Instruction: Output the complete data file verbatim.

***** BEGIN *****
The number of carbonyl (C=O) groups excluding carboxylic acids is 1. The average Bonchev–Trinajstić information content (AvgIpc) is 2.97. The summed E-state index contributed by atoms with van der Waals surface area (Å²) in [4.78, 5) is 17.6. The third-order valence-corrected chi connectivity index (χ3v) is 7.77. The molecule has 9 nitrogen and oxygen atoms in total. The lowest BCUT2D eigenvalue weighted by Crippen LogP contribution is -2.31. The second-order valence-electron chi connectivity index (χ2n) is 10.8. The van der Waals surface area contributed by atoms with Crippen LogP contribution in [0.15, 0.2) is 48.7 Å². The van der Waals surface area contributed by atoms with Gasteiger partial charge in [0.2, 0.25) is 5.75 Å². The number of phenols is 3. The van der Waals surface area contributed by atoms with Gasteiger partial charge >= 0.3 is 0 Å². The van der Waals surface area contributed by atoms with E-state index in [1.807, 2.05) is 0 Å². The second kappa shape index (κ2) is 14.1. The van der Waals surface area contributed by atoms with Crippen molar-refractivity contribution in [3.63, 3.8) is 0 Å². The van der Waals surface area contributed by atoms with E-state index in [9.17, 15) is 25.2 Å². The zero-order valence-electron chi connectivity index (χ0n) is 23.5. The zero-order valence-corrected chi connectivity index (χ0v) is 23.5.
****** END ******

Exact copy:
The number of carbonyl (C=O) groups excluding carboxylic acids is 1. The average Bonchev–Trinajstić information content (AvgIpc) is 2.97. The summed E-state index contributed by atoms with van der Waals surface area (Å²) in [4.78, 5) is 17.6. The third-order valence-corrected chi connectivity index (χ3v) is 7.77. The molecule has 9 nitrogen and oxygen atoms in total. The lowest BCUT2D eigenvalue weighted by Crippen LogP contribution is -2.31. The second-order valence-electron chi connectivity index (χ2n) is 10.8. The van der Waals surface area contributed by atoms with Crippen LogP contribution in [0.15, 0.2) is 48.7 Å². The van der Waals surface area contributed by atoms with Gasteiger partial charge in [0.2, 0.25) is 5.75 Å². The number of phenols is 3. The van der Waals surface area contributed by atoms with Gasteiger partial charge >= 0.3 is 0 Å². The van der Waals surface area contributed by atoms with E-state index in [1.807, 2.05) is 0 Å². The second kappa shape index (κ2) is 14.1. The van der Waals surface area contributed by atoms with Crippen molar-refractivity contribution in [3.63, 3.8) is 0 Å². The van der Waals surface area contributed by atoms with E-state index in [9.17, 15) is 25.2 Å². The zero-order valence-electron chi connectivity index (χ0n) is 23.5. The zero-order valence-corrected chi connectivity index (χ0v) is 23.5.